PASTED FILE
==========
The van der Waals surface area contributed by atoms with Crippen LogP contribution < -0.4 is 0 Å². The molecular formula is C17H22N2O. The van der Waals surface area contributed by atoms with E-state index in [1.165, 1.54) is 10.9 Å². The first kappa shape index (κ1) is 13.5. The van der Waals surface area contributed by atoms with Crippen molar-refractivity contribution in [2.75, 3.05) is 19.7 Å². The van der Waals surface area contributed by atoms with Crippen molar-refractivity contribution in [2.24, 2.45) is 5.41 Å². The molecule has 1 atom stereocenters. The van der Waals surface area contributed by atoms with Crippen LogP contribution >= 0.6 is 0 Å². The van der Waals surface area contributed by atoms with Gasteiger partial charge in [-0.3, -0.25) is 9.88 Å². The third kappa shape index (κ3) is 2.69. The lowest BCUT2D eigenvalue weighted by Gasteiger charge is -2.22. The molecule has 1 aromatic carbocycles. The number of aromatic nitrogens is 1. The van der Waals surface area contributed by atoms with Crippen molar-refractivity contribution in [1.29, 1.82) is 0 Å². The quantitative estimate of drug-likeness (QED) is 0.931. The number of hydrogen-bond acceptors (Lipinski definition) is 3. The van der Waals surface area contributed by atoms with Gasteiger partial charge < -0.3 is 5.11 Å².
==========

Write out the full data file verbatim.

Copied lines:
The van der Waals surface area contributed by atoms with Crippen LogP contribution < -0.4 is 0 Å². The molecular formula is C17H22N2O. The van der Waals surface area contributed by atoms with E-state index in [1.165, 1.54) is 10.9 Å². The first kappa shape index (κ1) is 13.5. The van der Waals surface area contributed by atoms with Crippen molar-refractivity contribution in [2.75, 3.05) is 19.7 Å². The van der Waals surface area contributed by atoms with Crippen molar-refractivity contribution in [2.24, 2.45) is 5.41 Å². The molecule has 1 atom stereocenters. The van der Waals surface area contributed by atoms with Crippen LogP contribution >= 0.6 is 0 Å². The van der Waals surface area contributed by atoms with Gasteiger partial charge in [-0.3, -0.25) is 9.88 Å². The third kappa shape index (κ3) is 2.69. The lowest BCUT2D eigenvalue weighted by Gasteiger charge is -2.22. The molecule has 1 aromatic carbocycles. The number of aromatic nitrogens is 1. The van der Waals surface area contributed by atoms with Crippen molar-refractivity contribution in [1.29, 1.82) is 0 Å². The quantitative estimate of drug-likeness (QED) is 0.931. The number of hydrogen-bond acceptors (Lipinski definition) is 3. The van der Waals surface area contributed by atoms with Gasteiger partial charge < -0.3 is 5.11 Å².